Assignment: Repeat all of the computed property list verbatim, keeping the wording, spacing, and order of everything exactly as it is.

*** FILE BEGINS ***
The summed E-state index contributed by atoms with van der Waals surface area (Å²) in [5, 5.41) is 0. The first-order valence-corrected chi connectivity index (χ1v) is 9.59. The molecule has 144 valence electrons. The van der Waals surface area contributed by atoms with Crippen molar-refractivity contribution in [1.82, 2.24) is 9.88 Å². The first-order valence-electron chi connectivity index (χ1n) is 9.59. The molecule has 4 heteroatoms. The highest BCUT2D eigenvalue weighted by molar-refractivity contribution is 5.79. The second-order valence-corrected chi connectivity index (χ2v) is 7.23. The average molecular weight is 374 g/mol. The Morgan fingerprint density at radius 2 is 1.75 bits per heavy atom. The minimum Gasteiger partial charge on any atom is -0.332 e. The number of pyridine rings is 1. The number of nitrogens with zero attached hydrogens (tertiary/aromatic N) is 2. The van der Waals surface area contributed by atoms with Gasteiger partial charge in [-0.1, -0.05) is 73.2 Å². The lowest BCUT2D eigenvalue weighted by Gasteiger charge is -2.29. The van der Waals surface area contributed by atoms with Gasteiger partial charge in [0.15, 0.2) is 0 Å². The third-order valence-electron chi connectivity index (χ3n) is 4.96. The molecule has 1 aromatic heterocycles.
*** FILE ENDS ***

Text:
The summed E-state index contributed by atoms with van der Waals surface area (Å²) in [5, 5.41) is 0. The first-order valence-corrected chi connectivity index (χ1v) is 9.59. The molecule has 144 valence electrons. The van der Waals surface area contributed by atoms with Crippen molar-refractivity contribution in [1.82, 2.24) is 9.88 Å². The first-order valence-electron chi connectivity index (χ1n) is 9.59. The molecule has 4 heteroatoms. The highest BCUT2D eigenvalue weighted by molar-refractivity contribution is 5.79. The second-order valence-corrected chi connectivity index (χ2v) is 7.23. The average molecular weight is 374 g/mol. The Morgan fingerprint density at radius 2 is 1.75 bits per heavy atom. The minimum Gasteiger partial charge on any atom is -0.332 e. The number of pyridine rings is 1. The number of nitrogens with zero attached hydrogens (tertiary/aromatic N) is 2. The van der Waals surface area contributed by atoms with Gasteiger partial charge in [-0.1, -0.05) is 73.2 Å². The lowest BCUT2D eigenvalue weighted by Gasteiger charge is -2.29. The van der Waals surface area contributed by atoms with Gasteiger partial charge in [0.15, 0.2) is 0 Å². The third-order valence-electron chi connectivity index (χ3n) is 4.96. The molecule has 1 aromatic heterocycles.